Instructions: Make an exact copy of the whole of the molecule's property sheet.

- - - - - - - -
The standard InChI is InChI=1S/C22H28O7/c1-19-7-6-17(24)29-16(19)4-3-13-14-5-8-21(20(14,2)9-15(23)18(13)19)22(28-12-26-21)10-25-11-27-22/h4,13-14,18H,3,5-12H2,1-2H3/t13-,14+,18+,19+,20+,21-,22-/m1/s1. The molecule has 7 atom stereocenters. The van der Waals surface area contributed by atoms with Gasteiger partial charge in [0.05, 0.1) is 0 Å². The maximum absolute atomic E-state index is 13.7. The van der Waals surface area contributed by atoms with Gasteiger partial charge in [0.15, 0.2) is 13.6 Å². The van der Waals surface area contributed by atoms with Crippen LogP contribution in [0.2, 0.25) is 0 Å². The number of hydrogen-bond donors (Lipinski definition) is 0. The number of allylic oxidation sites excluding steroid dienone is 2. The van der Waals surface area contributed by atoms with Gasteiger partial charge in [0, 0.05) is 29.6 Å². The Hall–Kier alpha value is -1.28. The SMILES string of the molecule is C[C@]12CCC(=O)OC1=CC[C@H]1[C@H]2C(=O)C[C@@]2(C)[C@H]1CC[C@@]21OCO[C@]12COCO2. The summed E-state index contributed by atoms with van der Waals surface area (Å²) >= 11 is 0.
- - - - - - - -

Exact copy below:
The standard InChI is InChI=1S/C22H28O7/c1-19-7-6-17(24)29-16(19)4-3-13-14-5-8-21(20(14,2)9-15(23)18(13)19)22(28-12-26-21)10-25-11-27-22/h4,13-14,18H,3,5-12H2,1-2H3/t13-,14+,18+,19+,20+,21-,22-/m1/s1. The molecule has 7 atom stereocenters. The van der Waals surface area contributed by atoms with Gasteiger partial charge in [0.05, 0.1) is 0 Å². The maximum absolute atomic E-state index is 13.7. The van der Waals surface area contributed by atoms with Gasteiger partial charge in [0.15, 0.2) is 13.6 Å². The van der Waals surface area contributed by atoms with Crippen LogP contribution in [0.2, 0.25) is 0 Å². The number of hydrogen-bond donors (Lipinski definition) is 0. The number of allylic oxidation sites excluding steroid dienone is 2. The van der Waals surface area contributed by atoms with Gasteiger partial charge in [0, 0.05) is 29.6 Å². The Hall–Kier alpha value is -1.28. The SMILES string of the molecule is C[C@]12CCC(=O)OC1=CC[C@H]1[C@H]2C(=O)C[C@@]2(C)[C@H]1CC[C@@]21OCO[C@]12COCO2. The summed E-state index contributed by atoms with van der Waals surface area (Å²) >= 11 is 0.